Earlier this month Get Britain Out exposed how the European Parliament was reversing the European Union budget cuts David Cameron had achieved last year. Adding insult to injury the Eurocrats are now demanding Britain contributes an outrageous extra £1.7 billion (€2 billion) to the EU budget, on top of Britain’s existing annual net contribution of £8.6 billion. And to add insult to injury, they are demanding payment by 1st December – without even providing us with a breakdown of their calculations. Just think how much better Britain could spend our money than adding to EU coffers!
Apparently Britain’s economy has been so successful for the past decade, the Brussels bureaucrats think it is only fair we share our success with the rest of Europe. In other words the sacrifices the Great British Public have been forced to make in the last few years of austerity will come to nought. Our hard work in trying to balance the books has only led to the money saved now being squandered on the basket-case economies of Europe.
It is true another eight countries are also being forced to grant more money to Brussels. But if these other eight payments are all added together, they total €1,152 billion – just over half Britain’s payment demand. What little of Thatcher’s rebate the European Commission did not win back under in the premiership of Europhile Tony Blair, they are now trying to claw back through the minefield of European budget regulations.
So what is ‘Cast-Iron’ Dave going to do about it? He has proclaimed he will not pay the bill and if people think he will “they have another thing coming”. This is all very impressive rhetoric of course. A cynic would link Cameron’s stance to the upcoming by-election in Rochester and Strood where UKIP are expected to win their second MP. Either way the fact remains, unless Cameron can secure the support of other European leaders, we must legally pay the £1.7 billion.
Unfortunately, Cameron will not have the allies he needs to get out of footing this enormous bill. Of the other eight countries being forced to pay more, five of these are paying under €50 million. These countries will inevitably grit their teeth and support the initiative in order to establish their credentials as “good Europeans”. This leaves only Greece, Italy and the Netherlands as staunch allies.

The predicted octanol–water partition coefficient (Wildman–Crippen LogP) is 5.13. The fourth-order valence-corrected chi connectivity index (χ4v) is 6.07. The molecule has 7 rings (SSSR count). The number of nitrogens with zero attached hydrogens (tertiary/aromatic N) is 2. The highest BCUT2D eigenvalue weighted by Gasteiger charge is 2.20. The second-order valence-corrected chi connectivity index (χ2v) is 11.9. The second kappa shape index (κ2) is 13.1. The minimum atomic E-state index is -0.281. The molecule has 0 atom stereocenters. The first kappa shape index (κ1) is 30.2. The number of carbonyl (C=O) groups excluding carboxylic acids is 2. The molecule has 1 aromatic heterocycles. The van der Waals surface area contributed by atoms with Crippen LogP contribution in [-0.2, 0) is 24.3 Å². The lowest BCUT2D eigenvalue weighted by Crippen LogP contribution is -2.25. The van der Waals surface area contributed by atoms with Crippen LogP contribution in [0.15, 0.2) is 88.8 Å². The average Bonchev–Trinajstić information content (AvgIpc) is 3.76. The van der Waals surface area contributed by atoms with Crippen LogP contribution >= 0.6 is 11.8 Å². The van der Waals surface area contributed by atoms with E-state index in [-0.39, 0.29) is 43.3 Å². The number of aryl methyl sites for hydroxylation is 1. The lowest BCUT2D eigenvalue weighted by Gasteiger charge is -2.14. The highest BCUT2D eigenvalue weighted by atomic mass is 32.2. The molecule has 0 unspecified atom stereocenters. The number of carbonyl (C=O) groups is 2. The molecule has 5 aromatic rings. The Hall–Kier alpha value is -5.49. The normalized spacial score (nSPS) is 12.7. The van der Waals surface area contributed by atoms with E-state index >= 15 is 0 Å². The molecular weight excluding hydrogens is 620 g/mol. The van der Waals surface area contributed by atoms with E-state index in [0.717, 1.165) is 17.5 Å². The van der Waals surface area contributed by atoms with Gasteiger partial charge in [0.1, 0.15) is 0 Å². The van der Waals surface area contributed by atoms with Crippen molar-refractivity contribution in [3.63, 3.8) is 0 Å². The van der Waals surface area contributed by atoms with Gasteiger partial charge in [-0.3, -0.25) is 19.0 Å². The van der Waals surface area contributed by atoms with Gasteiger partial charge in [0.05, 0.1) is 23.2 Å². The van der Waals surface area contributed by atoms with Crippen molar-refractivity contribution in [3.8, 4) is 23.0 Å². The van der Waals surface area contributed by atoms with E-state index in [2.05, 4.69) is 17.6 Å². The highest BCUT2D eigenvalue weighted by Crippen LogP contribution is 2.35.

Currently the Qualified Majority Voting (QMV) system in the Council allows a group of member states to block legislation if they have 26% of the votes. Between them, Britain, Greece, Italy and the Netherlands have 83 of the 90 votes they need to block this demand by the Commission. This means if they could persuade a few other countries, it is possible they could form a blocking minority under current rules.
However, from the 1st November, a new system of QMV comes into effect which requires 35% of votes to block legislation. Even with all the other eight countries being forced to contribute supporting her, Britain would only be able to get 32% of the votes needed to prevent paying the £1.7 billion.
It is astonishing Cameron and his government were not aware of this sooner. With his incompetence over Europe, Cameron has allowed Britain to be backed into a corner. Clearly he is neither interested nor capable of delivering any substantial reform of our relationship with the EU. He is now attempting to demonstrate to the Great British Public he will take control of this situation. Everybody has to abide by rules, and this is one more set of rules and demands Britain does not want or need.
As Dan Hannan MEP has pointed out, if Britain left the EU tomorrow, with no free trade agreement arranged, the maximum total cost in tariffs we would have to pay is the same as the £1.7 billion now being demanded. However, according to Article 50 of the Lisbon Treaty, there is a legal obligation for the EU to negotiate trade deals with us, so this amount would never be payable. As such, it is obvious the only way to protect our economy is to vote to Get Britain Out of the EU when our In / Out referendum finally comes.